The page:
J&J Wants Supreme Court to Ax $2.1 Billion Missouri Talc Verdict

March 3, 2021, 9:00 PM

Johnson & Johnson asked the U.S. Supreme Court to throw out a $2.1 billion Missouri talc verdict, calling the case “a stark illustration of the problems posed by mass litigation—and the reasons why the Court should grant review.”

A Missouri appeals court wrongly allowed claims on behalf of 22 women, including non-state residents, to be tried together, J&J and Johnson & Johnson Consumer Inc. said Tuesday in a petition for certiorari. The excessiveness of the $1.6 billion punitive verdict also violates its due process rights, presenting another reason for review, the companies said.

Gail L. Ingham and 21 other women of different circumstances, with differing degrees of illness and exposure, alleged J&J powders caused their ovarian cancers.

“Evidencing the prejudicial joinder, the jury found liability as to all 22 plaintiffs and awarded $25 million in compensatory damages to each of the 22 plaintiff families,” J&J said. A Missouri appeals court upheld the $500 million actual damages award but cut the punitive component to $1.6 billion from about $4 billion. The state’s top court denied further review.

J&J also challenged the Missouri court’s finding of specific personal jurisdiction over JJCI because of its contract with a third party to bottle a talc product in Missouri. That was deemed sufficient for the plaintiffs’ claims to “arise out of or relate to” the company’s supposed Missouri contacts, the petition said.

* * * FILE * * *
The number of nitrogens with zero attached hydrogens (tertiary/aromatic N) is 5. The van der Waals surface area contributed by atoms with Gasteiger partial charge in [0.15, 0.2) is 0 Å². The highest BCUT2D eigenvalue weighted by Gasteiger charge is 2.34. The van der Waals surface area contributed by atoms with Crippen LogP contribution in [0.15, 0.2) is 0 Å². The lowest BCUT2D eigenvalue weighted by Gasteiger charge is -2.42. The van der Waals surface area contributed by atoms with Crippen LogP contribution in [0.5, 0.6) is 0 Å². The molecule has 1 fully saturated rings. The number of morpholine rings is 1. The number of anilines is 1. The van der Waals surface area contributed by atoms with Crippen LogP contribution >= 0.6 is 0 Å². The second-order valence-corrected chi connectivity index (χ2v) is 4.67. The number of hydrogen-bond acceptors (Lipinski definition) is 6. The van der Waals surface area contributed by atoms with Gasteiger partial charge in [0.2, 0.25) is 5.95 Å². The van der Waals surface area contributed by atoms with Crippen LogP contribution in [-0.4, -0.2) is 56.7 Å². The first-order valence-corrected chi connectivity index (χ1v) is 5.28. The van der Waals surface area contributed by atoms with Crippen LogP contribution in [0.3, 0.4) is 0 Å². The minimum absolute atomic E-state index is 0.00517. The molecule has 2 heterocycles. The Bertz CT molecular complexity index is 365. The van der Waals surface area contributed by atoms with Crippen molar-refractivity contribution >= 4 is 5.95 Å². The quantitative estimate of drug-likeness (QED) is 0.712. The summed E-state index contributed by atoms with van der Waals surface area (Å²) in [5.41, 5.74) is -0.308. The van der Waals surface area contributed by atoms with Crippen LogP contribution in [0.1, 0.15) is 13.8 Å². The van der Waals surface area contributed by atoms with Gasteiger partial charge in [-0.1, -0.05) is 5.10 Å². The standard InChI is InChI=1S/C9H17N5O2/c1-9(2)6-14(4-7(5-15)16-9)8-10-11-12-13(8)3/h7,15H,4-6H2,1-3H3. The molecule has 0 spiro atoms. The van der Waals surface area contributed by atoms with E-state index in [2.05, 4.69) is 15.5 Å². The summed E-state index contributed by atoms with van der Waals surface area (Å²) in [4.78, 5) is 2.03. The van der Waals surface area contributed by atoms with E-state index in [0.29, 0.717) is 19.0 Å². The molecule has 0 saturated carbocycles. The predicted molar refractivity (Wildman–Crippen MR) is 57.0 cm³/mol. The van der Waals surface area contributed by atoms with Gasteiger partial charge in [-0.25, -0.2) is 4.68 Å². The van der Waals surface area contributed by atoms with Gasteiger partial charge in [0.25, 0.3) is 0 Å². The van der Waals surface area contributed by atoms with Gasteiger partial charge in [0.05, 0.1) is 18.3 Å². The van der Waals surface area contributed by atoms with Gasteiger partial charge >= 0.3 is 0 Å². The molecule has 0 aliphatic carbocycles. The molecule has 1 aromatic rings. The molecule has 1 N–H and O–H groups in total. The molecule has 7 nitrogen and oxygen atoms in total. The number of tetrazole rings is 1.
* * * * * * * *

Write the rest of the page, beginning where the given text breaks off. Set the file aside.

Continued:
But the “arise out of or relate to” prong of specific personal jurisdiction requires more of a connection to the plaintiff’s harm, J&J said.

Missouri’s “expansive” personal jurisdiction theory raises the same question the court is considering in a case involving where auto injury victims can sue Ford Motor Co., J&J said.

The court granted review in the Ford case to determine whether there must be a causal link between a defendant’s activities in the state and the alleged harm, or whether some other test applies to determine specific personal jurisdiction.

This petition, challenging one of the largest verdicts ever in a product liability case, gives the court “an extraordinary opportunity to resolve the most common and troubling due process questions posed by mass-tort litigation,” J&J said.

Alternatively, the petition should be held for Ford and resolved as appropriate in light of the eventual decision, J&J said.

Hogan Lovells US LLP and Orrick, Herrington & Sutcliffe LLP represent J&J.

The case is Johnson & Johnson v. Ingham, U.S., Number not available, 3/2/21.

To contact the reporter on this story: Julie Steinberg in Washington at jsteinberg@bloomberglaw.com

To contact the editors responsible for this story: Rob Tricchinelli at rtricchinelli@bloomberglaw.com; Nicholas Datlowe at ndatlowe@bloomberglaw.com

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